Process of immersed membrane bioreactor

The procedure of the IMBR relies on five fundamental components. They are:

  1. it’s membrane and its structure and its maintenance of permeability
  2. the feedwater, their properties and pretreatment
  3. Aeration of the bulk biomass and the membrane;
  4. Sludge withdrawal and residence time and
  5. Bioactivity and the nature of biomass.

Advantage

  • Low energy consumption
  • lower capital costs.

Application

  • This kind of bioreactor is mainly used to treat textile and tannery wastes along with wastewaters and for the reuse of aquaculture wastes. 

12. Reverse membrane bioreactor

Bioreactors with reverse membranes (rMBRs) are a unique method of combining the traditional membrane bioreactor as well as cell encapsulation methods wherein cells are separated from feed and then encased within the form of a membrane which is then fixated within the reactor. The basic principle behind this type of system is similar the membrane reactor with an immersed design in which that membrane gets submerged within the reactor. However, within the rMBR microorganisms are enclosed inside membrane layers which create an Sachet.

The integrated permeate channels (IPC) along with packed columns are two other types of membrane setting. The choice of the configuration for the membrane is based on the product you want to produce and the byproducts it produces. For example, a multilayer membrane column is utilized to create biogas, and for the production of ethanol it is an IPC membrane-configuration-based reactor is utilized. A majority of synthetic membranes are utilized to allow certain nutrients to flow through, for example, in plants where the cytoplasm is separate from the other components of the cell.

The goal of surrounding cells within this membrane layer is increasing cell’s density and tolerance. For example, the yeast cell concentration can be increased as high as 309 grams/L. Because of this dense concentration the cells could be exposed to greater stress because of the deficiency of nutrition. This results in an immune response to stress through the expression of stress-related genes.

Reverse membrane bioreactor
Reverse membrane bioreactor | Source: https://ars.els-cdn.com/content/image/1-s2.0-S0734975016300660-gr4.jpg

Mechanism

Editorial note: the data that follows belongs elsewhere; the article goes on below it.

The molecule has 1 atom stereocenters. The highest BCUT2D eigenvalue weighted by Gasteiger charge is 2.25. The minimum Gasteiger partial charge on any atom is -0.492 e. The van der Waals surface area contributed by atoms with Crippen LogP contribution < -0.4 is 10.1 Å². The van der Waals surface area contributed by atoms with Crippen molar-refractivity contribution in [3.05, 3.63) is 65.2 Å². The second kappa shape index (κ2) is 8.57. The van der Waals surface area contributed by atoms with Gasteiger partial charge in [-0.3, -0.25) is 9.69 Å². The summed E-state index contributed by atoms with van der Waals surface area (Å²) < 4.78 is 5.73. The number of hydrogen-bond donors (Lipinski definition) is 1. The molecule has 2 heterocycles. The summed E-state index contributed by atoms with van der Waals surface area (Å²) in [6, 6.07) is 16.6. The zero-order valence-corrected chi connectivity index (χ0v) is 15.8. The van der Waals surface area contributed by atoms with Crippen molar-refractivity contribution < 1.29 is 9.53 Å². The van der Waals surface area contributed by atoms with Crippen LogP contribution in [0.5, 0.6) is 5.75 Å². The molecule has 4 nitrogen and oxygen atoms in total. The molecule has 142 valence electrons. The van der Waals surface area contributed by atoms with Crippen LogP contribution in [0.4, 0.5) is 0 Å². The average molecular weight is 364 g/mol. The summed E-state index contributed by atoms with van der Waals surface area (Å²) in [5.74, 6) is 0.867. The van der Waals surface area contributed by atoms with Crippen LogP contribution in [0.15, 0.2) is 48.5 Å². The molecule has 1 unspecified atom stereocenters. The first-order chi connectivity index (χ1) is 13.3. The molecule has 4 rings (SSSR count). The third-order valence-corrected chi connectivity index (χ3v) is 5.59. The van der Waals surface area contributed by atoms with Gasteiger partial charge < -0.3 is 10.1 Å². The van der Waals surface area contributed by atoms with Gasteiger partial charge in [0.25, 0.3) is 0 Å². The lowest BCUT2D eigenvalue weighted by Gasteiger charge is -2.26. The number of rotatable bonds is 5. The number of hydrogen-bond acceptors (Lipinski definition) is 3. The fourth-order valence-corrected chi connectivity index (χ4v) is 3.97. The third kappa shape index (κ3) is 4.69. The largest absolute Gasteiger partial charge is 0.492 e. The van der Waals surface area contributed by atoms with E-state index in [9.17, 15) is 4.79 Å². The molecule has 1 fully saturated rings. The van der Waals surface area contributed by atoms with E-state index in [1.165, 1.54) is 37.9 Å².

In general, in rMBRs, the diffusion mechanism is carried out in three distinct stages.

  1. The dispersion of the substrate from the feed side of the membrane’s surface, and the reverse process to the product
  2. the transport of substances (substrate or metabolites) through the membrane and
  3. the dispersal of feed and products on the cell’s side via biofilm.

The rate at which compounds diffuse through the membrane is influenced by different parameters, including hydrophilicity, tortuosity and porosity and concentration gradient etc.

Cultivation principles

1. Submerged cultivation

  • Submerged cultivation or fermentation is the process of inoculating a microbial culture into a liquid media in order to produce the desired product. The two distinct fermentation processes are aerobic and anaerobic fermentation.
  • By mixing and aerating the entire working volume of the bioreactor, the cells of the producer (microorganism) are supplied with nutritional medium and oxygen (in the event of an aerobic process) during submerged fermentation (or cultivation).
  • This makes the process extremely cost-effective. The bioreactor generates optimal conditions for amassing a substantial volume of actively operating producer biomass and, consequently, the desired product.
  • As an example relevant to the history of biotechnology, substituting surface fermentation (in flasks and bottles) with submerged fermentation enabled a rapid increase in the production of penicillin, which was most urgently needed during World War II.
  • Fermentation submerged may be aerobic or anaerobic. Antibiotics and enzymes, for instance, are created via aerobic fermentation, which involves the incorporation of oxygen into the liquid medium, whereas butanol is produced via anaerobic fermentation, in which the presence of oxygen has an inhibiting impact.
  • Certain fermentation processes, such as ethanol production, employ facultative anaerobic organisms, such as Saccharomyces cerevisiae, which may grow and create cell biomass in the presence of oxygen before switching to anaerobic mode during the ethanol fermentation phase. Frequently, enzymes (amylases and proteases, amylases, etc.) are produced through aerobic submerged fermentation.